[In Chernowitz!] Fran Arrick has written a powerful novel about prejudice…. Arrick does a fine job of describing the tiny snowball of prejudice picking up momentum and size and careening down the mountain. Bob's friends ostracize him partially out of fear that they might be Emmett's next victim.
Eventually Bob cannot stand the tormenting. He retaliates by concocting an elaborate scheme that frames the bully and gets him suspended. But such a victory is too shallow and Bob confesses to the frame-up and lets his parents and the principal know about his two years of harassment.
Upset at what's happened in her school, the principal calls an assembly. Movies of the holocaust are shown. Students are stunned by the horror, appalled at what human beings are capable of doing to one another. Bob is sickened by the films and leaves the auditorium for a drink of water. When he turns around, there stands Emmett. "Did you and your daddy set that all up for me?" he asks….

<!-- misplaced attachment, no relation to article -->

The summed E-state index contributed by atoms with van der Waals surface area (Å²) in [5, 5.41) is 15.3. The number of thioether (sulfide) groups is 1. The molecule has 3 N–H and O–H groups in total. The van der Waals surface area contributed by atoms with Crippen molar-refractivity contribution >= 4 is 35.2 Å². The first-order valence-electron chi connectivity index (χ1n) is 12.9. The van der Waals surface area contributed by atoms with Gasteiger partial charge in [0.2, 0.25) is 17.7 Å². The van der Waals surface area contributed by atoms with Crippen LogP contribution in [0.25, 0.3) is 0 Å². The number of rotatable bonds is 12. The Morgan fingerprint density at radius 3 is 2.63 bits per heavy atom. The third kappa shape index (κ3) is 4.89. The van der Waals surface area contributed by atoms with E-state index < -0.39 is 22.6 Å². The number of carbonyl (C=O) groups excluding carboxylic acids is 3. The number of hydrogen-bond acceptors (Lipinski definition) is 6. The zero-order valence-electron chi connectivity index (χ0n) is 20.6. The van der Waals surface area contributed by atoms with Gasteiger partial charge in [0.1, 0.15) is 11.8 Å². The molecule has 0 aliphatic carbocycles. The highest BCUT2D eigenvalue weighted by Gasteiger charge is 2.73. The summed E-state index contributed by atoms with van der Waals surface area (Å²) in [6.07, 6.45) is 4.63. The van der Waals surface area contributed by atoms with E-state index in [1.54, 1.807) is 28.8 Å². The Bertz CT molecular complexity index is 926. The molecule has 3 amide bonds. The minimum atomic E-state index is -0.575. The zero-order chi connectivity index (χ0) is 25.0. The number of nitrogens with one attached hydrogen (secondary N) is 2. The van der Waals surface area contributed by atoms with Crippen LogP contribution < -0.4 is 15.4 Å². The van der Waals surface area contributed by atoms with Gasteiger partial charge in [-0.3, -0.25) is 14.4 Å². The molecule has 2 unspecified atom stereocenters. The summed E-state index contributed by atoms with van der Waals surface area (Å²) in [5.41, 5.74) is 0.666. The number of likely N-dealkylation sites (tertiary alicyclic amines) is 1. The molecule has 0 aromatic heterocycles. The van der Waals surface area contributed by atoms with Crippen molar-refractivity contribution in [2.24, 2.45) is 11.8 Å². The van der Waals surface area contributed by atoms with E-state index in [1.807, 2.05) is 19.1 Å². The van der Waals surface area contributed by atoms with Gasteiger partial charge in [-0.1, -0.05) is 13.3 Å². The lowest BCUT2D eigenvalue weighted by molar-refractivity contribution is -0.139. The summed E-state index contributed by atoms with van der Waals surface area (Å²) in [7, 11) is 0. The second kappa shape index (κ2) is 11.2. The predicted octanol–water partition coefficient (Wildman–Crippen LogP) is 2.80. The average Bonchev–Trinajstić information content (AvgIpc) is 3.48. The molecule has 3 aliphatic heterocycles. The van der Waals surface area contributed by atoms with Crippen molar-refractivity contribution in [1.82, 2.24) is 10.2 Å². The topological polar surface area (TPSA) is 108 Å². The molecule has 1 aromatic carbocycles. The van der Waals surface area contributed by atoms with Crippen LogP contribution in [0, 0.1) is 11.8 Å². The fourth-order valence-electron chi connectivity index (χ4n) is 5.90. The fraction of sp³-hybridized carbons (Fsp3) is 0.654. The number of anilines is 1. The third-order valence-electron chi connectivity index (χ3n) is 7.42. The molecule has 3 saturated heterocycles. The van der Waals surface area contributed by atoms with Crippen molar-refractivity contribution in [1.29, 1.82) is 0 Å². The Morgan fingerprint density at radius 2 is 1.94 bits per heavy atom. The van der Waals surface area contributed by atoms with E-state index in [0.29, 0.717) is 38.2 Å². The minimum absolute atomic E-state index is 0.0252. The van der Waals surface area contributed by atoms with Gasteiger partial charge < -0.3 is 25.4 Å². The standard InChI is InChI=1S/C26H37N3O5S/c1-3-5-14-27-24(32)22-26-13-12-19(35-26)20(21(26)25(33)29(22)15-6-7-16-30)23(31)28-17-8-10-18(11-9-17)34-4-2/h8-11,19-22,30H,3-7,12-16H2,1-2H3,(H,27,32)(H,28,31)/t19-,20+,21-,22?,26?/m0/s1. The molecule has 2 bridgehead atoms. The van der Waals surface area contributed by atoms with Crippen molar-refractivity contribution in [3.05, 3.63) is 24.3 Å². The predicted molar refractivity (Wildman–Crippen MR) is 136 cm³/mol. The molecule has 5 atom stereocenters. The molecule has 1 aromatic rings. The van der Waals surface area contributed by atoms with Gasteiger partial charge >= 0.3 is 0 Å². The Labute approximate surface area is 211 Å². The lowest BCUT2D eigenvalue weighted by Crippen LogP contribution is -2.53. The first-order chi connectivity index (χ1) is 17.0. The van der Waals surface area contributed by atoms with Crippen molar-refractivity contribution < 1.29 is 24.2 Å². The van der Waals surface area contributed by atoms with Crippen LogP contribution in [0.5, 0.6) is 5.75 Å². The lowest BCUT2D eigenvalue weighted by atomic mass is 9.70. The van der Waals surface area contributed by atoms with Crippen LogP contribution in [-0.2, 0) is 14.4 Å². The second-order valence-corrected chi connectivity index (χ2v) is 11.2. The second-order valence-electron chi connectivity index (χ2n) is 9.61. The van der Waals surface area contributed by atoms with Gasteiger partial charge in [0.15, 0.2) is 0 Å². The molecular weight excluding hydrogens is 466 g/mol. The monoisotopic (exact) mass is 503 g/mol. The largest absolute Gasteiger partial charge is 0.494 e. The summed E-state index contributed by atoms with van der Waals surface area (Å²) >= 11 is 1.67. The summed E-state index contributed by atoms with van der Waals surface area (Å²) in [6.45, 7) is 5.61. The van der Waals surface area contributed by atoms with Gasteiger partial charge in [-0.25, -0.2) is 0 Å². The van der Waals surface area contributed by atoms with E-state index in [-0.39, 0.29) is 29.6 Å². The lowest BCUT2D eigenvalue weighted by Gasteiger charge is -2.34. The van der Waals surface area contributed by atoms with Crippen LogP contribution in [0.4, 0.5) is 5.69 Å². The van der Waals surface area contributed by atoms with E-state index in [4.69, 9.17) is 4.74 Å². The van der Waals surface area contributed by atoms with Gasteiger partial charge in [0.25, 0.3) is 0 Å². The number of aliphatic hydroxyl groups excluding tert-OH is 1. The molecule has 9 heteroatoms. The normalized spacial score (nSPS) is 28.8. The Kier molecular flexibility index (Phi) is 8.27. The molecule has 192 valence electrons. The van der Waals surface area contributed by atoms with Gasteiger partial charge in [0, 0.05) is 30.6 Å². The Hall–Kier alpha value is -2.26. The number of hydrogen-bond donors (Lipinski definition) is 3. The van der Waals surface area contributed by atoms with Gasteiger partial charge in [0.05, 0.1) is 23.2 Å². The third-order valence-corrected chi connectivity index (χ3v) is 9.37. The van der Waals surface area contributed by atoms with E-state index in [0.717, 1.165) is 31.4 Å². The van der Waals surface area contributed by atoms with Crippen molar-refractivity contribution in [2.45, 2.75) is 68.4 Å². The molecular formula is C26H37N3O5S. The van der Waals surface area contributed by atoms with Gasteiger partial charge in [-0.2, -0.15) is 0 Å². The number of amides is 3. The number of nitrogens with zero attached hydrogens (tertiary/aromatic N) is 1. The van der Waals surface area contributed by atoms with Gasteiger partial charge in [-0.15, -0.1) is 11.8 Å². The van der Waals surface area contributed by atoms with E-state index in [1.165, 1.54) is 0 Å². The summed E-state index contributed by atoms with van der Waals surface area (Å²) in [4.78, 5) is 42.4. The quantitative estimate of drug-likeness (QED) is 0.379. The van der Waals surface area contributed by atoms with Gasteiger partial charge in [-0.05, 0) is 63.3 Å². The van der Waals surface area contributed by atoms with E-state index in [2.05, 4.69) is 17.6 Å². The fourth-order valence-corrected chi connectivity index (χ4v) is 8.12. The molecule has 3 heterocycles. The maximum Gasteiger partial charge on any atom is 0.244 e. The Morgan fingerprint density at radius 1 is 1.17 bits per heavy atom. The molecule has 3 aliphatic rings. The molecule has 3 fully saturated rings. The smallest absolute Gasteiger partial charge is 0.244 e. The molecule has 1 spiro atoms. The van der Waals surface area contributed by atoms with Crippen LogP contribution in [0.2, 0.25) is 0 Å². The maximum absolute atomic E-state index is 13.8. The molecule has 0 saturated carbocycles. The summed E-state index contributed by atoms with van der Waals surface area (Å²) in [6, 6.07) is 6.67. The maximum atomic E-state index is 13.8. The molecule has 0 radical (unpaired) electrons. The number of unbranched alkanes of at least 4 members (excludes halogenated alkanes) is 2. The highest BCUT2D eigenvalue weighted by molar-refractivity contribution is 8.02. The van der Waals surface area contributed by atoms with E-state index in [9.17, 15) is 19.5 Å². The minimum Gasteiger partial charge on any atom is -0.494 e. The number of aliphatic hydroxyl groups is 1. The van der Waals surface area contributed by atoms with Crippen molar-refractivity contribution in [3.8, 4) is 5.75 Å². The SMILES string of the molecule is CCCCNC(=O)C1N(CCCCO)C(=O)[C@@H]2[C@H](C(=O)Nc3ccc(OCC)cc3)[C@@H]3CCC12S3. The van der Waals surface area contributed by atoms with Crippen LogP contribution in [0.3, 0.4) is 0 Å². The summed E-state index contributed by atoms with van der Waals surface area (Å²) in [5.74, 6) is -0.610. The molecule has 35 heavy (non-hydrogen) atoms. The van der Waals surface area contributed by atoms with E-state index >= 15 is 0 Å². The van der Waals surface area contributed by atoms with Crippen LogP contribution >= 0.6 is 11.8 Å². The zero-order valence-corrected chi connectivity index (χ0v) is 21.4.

Instead of taking the easy way out and having Emmett repent, Arrick creates a far more powerful and realistic ending by leaving him unchanged. Bob realizes that there will always be Emmetts in the world, and that's worth discussing. (p. 80)
Dick Abrahamson, "New Novels That Go from Delight to Wisdom," in English Journal, Vol. 71, No. 4, April, 1982, pp. 80-3.∗